Instagrammer Shares Unique Perspective of Providence

A creative soul satisfies his wanderlust within city limits

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Justin Foster of Providence describes himself as a wanderer. He enjoys trekking off the beaten path and urban exploration. When the pandemic hit, his firm quickly went completely remote and he suddenly found himself with free time due to no commute, and quiet streets to himself. “I decided that since the city was pretty much empty, it would provide me with the perfect opportunity to get out and take photos of all the places I never had access to before,” says Foster, who started @the_hidden_worlds_of_pvd on Instagram as a creative outlet. “I was able to show my perspective of the city I love without relying on family or friends to get ‘likes’ and hopefully inspire people to get out and explore our incredible city.”

Growing up in Warwick, Foster muses that Providence was “that magical city with the giant buildings we visited on special occasions.” In high school, upon discovering Thayer Street, he and his friends would take the bus almost every weekend to explore and revel. After attending college in Connecticut, he married and moved to Manhattan for a few years, but always had a sweet spot for his first city, and returned with his husband.

“Truthfully I miss Thayer Street from the ‘90s! When I was hanging as a teen, the music was blaring, there was the smell of popcorn and spices, and just the right amount of mischief – anything was possible!” says Foster, who laments the loss of unique shops like OOP and ESTAS. “When the Cable Car on South Main closed, a piece of my heart seemed to break,” he says. “I sound like my dad, whose memories of Thayer from the ‘60s and ‘70s rival anything I could have. Times change, I know, but culture, art, and inspired local businesses are the key to survival – everything else is just a Starbucks.”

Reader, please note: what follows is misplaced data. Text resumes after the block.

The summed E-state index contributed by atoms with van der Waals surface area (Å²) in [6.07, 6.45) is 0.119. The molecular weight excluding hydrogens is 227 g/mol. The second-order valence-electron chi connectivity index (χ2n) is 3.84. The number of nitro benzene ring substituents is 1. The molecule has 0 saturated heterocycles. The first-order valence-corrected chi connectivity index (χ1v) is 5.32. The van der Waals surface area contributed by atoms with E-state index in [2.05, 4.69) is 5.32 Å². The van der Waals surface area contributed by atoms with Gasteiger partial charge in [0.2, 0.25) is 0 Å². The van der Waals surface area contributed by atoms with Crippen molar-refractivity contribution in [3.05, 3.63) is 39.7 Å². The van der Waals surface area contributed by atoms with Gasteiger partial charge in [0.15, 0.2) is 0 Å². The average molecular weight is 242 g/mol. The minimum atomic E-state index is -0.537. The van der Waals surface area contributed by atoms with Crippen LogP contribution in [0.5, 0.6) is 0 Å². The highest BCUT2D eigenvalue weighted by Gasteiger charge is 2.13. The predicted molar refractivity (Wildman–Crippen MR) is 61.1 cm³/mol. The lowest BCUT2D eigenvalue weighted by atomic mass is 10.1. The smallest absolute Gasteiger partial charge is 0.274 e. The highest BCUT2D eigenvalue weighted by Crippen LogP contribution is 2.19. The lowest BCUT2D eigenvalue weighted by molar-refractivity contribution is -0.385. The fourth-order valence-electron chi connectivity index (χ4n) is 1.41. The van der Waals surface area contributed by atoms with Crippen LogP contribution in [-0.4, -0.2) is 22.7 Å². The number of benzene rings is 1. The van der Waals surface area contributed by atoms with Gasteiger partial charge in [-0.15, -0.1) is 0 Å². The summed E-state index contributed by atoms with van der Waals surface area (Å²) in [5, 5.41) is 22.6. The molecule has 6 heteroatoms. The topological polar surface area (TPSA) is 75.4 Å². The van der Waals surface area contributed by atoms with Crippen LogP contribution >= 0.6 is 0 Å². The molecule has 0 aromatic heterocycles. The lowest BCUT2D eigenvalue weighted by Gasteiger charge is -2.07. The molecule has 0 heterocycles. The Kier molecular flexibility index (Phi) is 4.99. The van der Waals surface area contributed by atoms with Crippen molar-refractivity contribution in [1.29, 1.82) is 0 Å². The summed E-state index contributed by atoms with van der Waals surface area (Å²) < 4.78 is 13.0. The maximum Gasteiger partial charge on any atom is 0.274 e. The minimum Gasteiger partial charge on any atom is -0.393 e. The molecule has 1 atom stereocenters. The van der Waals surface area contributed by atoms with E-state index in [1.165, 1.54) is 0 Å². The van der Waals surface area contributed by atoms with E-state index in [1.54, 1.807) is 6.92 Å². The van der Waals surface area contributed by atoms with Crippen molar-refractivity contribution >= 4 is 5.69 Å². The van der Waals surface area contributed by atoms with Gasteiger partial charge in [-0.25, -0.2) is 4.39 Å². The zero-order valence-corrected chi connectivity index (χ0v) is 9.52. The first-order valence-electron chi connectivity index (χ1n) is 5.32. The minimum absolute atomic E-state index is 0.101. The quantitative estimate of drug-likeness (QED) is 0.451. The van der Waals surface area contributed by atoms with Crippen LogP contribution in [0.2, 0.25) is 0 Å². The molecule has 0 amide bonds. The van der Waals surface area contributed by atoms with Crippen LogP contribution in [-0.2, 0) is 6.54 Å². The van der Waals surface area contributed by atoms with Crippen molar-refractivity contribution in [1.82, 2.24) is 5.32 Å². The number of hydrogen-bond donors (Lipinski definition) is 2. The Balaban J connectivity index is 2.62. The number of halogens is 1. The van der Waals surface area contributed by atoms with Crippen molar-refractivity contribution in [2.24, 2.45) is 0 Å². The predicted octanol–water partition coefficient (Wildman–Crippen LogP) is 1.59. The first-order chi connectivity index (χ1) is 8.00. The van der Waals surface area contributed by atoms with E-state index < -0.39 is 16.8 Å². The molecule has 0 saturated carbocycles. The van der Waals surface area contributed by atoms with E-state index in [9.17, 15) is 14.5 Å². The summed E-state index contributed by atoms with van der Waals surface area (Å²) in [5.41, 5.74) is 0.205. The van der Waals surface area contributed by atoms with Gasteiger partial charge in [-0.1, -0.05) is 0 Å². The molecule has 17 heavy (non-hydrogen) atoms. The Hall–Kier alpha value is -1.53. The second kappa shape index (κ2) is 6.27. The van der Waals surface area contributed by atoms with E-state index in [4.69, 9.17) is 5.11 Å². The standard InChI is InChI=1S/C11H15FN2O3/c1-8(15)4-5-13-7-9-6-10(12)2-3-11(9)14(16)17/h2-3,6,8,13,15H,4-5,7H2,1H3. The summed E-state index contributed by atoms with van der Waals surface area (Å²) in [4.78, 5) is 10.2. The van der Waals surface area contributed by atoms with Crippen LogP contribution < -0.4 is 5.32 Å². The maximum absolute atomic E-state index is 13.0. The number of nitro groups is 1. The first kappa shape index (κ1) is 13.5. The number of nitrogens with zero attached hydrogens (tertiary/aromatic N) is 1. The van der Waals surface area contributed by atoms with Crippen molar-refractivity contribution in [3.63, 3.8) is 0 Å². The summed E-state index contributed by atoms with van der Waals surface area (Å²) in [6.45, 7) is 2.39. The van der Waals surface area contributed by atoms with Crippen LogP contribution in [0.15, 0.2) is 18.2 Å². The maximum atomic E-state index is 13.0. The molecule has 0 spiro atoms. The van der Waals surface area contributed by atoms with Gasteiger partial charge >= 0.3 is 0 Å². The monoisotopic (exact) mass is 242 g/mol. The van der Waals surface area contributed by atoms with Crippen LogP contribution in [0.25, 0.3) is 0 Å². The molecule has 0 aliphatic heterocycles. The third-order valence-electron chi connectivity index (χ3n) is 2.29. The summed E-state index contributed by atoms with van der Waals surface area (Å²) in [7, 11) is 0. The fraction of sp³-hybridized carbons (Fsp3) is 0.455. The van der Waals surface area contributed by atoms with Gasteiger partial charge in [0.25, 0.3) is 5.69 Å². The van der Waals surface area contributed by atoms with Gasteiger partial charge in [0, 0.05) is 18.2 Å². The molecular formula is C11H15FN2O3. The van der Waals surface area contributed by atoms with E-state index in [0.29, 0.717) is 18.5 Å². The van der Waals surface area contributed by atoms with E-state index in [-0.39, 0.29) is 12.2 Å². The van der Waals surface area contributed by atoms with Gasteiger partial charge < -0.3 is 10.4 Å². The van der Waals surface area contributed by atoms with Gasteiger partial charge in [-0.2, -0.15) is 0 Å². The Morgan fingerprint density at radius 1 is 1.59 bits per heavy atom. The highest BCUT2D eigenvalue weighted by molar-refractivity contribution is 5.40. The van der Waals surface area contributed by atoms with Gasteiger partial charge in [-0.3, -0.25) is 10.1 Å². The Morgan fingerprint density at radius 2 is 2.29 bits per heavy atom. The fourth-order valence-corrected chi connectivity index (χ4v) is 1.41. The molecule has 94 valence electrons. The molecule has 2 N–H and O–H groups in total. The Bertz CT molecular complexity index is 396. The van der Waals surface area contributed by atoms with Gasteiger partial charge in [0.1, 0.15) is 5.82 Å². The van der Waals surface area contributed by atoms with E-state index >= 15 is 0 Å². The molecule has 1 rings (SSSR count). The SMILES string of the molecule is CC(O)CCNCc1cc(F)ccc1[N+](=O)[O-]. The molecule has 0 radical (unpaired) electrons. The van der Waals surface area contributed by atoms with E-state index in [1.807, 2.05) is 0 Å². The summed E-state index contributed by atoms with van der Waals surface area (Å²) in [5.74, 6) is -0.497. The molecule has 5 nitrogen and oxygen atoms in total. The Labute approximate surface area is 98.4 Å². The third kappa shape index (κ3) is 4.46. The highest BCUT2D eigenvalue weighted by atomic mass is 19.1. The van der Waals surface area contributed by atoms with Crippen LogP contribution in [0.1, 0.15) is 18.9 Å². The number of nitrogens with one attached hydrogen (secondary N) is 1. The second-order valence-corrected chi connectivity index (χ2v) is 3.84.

Today, Foster sets his sights on finding magic in the everyday with subjects as seemingly random as the patina on a metal bike rack, a bright yellow hydrant on a gray afternoon, or a mystery pit (with a door at its base) in the middle of a parking lot.

“I love the walkableness of Providence and the way all of the buildings seem like a strange bunch of knick knacks at a flea market. Some are old, some are new, and each has its history and stories, but all of them seem to go together in their own unique way,” he says. “And I love the way the setting sun can paint the East Side in a light that still manages to take my breath away.” 

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